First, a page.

For more than two months now, the anti-terror quartet of the UAE, Saudi Arabia, Bahrain and Egypt have isolated Qatar and presented it with a list of 13 preventative and restorative conditions over Doha’s consistent aiding and abetting of terrorist organisations and individuals who spread extremism, sedition and unrest.
The measures are aimed at making sure Qatar ceases its disruptive, damaging and dangerous activities, and making sure that Doha recommits itself to the principles of the global fight against terrorism and lives up to its repeated promises at Gulf Cooperation Council (GCC) meetings in Riyadh in 2013 and 2014
This standoff is one that is necessary, and the cutting of direct diplomatic ties between the quartet and Qatar, along with the shutting of the four nations’ air and sea spaces to Qatari aircraft and vessels, are essential to press Doha that the quartet and its allies have had enough.
For too long, Qatar has thumbed its nose at the GCC and others involved in the fight against terror and extremism. And for too long, Qatar has promised that it will change its ways. Quite frankly, it hasn’t — and the 13 measures required of Doha by the quartet are the bare minimum necessary to end this chapter.
The United States and others have dispatched emissaries to the Gulf to try and defuse this standoff and these efforts are appreciated. However, what would be appreciated even more is the Government of Qatar taking meaningful and verifiable steps towards meeting the 13 measures.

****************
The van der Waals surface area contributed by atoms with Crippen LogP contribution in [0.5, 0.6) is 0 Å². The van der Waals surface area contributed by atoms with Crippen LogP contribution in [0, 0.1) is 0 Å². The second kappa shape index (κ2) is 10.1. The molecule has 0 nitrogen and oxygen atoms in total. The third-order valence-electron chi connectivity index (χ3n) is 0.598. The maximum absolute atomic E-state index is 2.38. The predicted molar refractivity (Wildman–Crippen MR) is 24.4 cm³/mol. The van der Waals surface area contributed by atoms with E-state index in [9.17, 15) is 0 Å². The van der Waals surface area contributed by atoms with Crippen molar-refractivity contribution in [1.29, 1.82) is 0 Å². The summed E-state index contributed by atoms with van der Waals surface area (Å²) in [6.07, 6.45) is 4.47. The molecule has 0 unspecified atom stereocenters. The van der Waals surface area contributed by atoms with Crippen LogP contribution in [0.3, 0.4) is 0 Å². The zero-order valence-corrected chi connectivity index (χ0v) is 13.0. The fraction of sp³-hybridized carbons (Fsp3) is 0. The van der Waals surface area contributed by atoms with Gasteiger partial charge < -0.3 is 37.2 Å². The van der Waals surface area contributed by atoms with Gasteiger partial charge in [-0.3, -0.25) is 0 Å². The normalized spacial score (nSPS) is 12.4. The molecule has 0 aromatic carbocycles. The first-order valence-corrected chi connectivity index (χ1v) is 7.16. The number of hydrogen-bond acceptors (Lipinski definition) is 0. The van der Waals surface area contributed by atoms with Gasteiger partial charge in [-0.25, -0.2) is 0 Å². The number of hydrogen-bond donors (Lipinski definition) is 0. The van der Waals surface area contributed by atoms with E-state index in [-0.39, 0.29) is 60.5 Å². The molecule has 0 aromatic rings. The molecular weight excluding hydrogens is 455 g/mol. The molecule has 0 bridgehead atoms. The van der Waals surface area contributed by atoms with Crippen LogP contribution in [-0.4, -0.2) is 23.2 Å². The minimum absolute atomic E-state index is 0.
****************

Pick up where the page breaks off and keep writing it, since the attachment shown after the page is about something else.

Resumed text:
Those who are attempting to assist at this time of diplomatic tension, should bear in mind that these 13 measures are the minimum required of Doha. They are not divisible, cannot be negotiated, cannot be watered down.
Last month, Qatar responded to these 13 measures during the quartet’s foreign ministers meeting in Cairo. But Doha fell far short of meeting these measures, and it has failed since then to make any reasonable accommodation or to change its ways in supporting and giving voice to those who use terror and extremism for their own evil and political ends.
Qatar — and every other party attempting to bring this chapter to a conclusion — must not mistake the resolve of the quartet in bringing Doha to heel. For too long, Qatar has made false promises to the GCC and others while going about its seditious business as usual. Enough is enough — the 13 measures must be met. And Qatar’s actions must speak far louder than its empty words.